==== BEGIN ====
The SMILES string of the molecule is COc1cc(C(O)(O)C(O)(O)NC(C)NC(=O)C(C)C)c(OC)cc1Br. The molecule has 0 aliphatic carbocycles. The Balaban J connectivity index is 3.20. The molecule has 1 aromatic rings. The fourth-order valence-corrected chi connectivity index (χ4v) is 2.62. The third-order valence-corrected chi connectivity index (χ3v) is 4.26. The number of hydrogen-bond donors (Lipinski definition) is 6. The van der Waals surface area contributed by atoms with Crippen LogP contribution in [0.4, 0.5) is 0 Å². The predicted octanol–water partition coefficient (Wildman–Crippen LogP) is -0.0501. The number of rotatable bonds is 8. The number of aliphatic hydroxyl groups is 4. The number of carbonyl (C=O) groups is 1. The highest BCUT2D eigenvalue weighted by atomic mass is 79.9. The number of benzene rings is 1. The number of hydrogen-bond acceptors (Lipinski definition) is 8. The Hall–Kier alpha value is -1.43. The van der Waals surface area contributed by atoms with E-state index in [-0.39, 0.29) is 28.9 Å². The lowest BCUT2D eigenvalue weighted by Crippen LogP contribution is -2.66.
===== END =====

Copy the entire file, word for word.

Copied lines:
The SMILES string of the molecule is COc1cc(C(O)(O)C(O)(O)NC(C)NC(=O)C(C)C)c(OC)cc1Br. The molecule has 0 aliphatic carbocycles. The Balaban J connectivity index is 3.20. The molecule has 1 aromatic rings. The fourth-order valence-corrected chi connectivity index (χ4v) is 2.62. The third-order valence-corrected chi connectivity index (χ3v) is 4.26. The number of hydrogen-bond donors (Lipinski definition) is 6. The van der Waals surface area contributed by atoms with Crippen LogP contribution in [0.4, 0.5) is 0 Å². The predicted octanol–water partition coefficient (Wildman–Crippen LogP) is -0.0501. The number of rotatable bonds is 8. The number of aliphatic hydroxyl groups is 4. The number of carbonyl (C=O) groups is 1. The highest BCUT2D eigenvalue weighted by atomic mass is 79.9. The number of benzene rings is 1. The number of hydrogen-bond acceptors (Lipinski definition) is 8. The Hall–Kier alpha value is -1.43. The van der Waals surface area contributed by atoms with E-state index in [-0.39, 0.29) is 28.9 Å². The lowest BCUT2D eigenvalue weighted by Crippen LogP contribution is -2.66.